The Three Stages of Backpacking Emotion (when the sh*t hits the fan)

Thoughts and Such, Travel

Today my man hunk turns another year older and I’m feeling all mushy…I won’t put you

Happy birthday you man hunk!

Happy birthday you man hunk!

through that, promise.  Anyway, as I enter another year with this stud  I am reminded of a conversation I had on the CCT trail during “Day Motherfucking Two” (the link will take you to the clusterfuck that was day two on the Creekside to Coast Trail).  I had just lost my mind and had slightly embarrassed myself with an adult-sized tantrum when it dawned on me.  I had gone through very distinct phases of emotion that seem to happen in order every time things get a little hairy on the trail.  So, when I was calm I shared my new found knowledge with Zack and Danger and it has been dubbed, The Three Stages of Backpacking Emotion (when shit hits the fan).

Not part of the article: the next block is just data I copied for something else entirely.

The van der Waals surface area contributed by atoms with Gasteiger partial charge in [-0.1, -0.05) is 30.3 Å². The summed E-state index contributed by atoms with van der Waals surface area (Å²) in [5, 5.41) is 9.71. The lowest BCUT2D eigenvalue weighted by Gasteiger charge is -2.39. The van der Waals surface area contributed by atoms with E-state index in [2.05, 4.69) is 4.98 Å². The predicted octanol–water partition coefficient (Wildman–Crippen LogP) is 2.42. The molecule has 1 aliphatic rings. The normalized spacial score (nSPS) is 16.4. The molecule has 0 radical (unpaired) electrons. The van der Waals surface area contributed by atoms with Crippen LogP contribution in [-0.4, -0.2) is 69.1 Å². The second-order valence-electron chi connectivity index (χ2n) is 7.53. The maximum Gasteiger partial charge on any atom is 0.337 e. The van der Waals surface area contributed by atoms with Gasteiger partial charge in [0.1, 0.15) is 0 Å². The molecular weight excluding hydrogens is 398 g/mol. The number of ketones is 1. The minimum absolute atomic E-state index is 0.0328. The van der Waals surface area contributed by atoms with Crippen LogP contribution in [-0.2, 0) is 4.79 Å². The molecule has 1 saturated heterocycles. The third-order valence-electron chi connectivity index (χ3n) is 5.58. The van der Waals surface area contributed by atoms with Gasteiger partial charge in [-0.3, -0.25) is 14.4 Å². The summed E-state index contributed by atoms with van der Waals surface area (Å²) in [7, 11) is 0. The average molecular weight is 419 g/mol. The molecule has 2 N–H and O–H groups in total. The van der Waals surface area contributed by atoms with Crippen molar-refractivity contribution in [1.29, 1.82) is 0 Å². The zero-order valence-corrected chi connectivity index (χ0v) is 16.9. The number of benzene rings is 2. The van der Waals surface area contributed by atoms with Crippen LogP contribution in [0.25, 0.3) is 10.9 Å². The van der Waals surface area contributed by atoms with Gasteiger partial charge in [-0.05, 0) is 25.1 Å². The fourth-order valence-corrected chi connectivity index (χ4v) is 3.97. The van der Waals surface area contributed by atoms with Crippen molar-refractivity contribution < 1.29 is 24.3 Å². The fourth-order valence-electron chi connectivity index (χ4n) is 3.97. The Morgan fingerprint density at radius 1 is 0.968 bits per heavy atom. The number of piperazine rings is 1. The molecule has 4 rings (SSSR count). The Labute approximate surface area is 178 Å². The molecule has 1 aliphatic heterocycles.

When I realized my watch was off by more than 5 miles and we still had a grueling 4+ miles to go, I descended into the first stage: denial.  If you recall from my last post, I without meaning to, started yelling at Zack; “NO!  THAT CAN’T BE!  THIS WATCH DOES NOT HAVE A 5-MILE MARGIN OF ERROR!  I JUST CAN’T BELIEVE IT!”  He was consistent with his message to me; we’ve only gone 5 miles and it took 6 hours.  “How can this be?” I thought.  “There is no way we’ve only gone five miles…I mean….huh??”  In my mind, this man was lying to me and it was a joke that would be over around the next curve.  I waited for him to say, “Ha ha!  Just kidding, we were only one mile off!”  We got to the next curve and no such dream came true, which leads me into the second emotion of backpacking: sadness.